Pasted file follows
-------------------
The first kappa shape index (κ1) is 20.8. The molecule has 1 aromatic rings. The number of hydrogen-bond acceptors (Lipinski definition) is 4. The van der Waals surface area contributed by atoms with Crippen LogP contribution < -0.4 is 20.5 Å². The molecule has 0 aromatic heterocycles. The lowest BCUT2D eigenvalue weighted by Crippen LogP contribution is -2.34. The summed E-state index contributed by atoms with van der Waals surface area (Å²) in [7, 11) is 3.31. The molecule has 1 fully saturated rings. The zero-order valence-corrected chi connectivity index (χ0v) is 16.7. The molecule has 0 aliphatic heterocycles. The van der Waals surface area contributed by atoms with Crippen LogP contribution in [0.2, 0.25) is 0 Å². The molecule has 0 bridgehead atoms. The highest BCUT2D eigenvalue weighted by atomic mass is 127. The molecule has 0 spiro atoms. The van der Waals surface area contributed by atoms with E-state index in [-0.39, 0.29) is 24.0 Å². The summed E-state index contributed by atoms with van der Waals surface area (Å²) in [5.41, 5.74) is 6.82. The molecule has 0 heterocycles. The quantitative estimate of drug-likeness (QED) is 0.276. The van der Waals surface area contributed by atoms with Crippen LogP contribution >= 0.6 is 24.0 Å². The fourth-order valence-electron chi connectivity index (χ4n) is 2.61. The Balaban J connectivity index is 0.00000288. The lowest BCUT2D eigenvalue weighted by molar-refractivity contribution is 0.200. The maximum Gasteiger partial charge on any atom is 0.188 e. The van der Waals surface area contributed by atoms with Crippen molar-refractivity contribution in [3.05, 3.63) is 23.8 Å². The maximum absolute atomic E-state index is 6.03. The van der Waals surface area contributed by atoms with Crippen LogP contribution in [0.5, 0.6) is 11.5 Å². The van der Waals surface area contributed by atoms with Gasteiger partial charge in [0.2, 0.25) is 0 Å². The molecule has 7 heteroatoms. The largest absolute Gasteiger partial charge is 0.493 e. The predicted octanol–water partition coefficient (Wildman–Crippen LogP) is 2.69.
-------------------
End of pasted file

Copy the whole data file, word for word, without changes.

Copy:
The first kappa shape index (κ1) is 20.8. The molecule has 1 aromatic rings. The number of hydrogen-bond acceptors (Lipinski definition) is 4. The van der Waals surface area contributed by atoms with Crippen LogP contribution < -0.4 is 20.5 Å². The molecule has 0 aromatic heterocycles. The lowest BCUT2D eigenvalue weighted by Crippen LogP contribution is -2.34. The summed E-state index contributed by atoms with van der Waals surface area (Å²) in [7, 11) is 3.31. The molecule has 1 fully saturated rings. The zero-order valence-corrected chi connectivity index (χ0v) is 16.7. The molecule has 0 aliphatic heterocycles. The van der Waals surface area contributed by atoms with Crippen LogP contribution in [0.2, 0.25) is 0 Å². The molecule has 0 bridgehead atoms. The highest BCUT2D eigenvalue weighted by atomic mass is 127. The molecule has 0 spiro atoms. The van der Waals surface area contributed by atoms with E-state index in [-0.39, 0.29) is 24.0 Å². The summed E-state index contributed by atoms with van der Waals surface area (Å²) in [5.41, 5.74) is 6.82. The molecule has 0 heterocycles. The quantitative estimate of drug-likeness (QED) is 0.276. The van der Waals surface area contributed by atoms with Crippen LogP contribution >= 0.6 is 24.0 Å². The fourth-order valence-electron chi connectivity index (χ4n) is 2.61. The Balaban J connectivity index is 0.00000288. The lowest BCUT2D eigenvalue weighted by molar-refractivity contribution is 0.200. The maximum Gasteiger partial charge on any atom is 0.188 e. The van der Waals surface area contributed by atoms with Crippen molar-refractivity contribution in [3.05, 3.63) is 23.8 Å². The maximum absolute atomic E-state index is 6.03. The van der Waals surface area contributed by atoms with Crippen LogP contribution in [0.5, 0.6) is 11.5 Å². The van der Waals surface area contributed by atoms with Gasteiger partial charge in [0.2, 0.25) is 0 Å². The molecule has 7 heteroatoms. The largest absolute Gasteiger partial charge is 0.493 e. The predicted octanol–water partition coefficient (Wildman–Crippen LogP) is 2.69.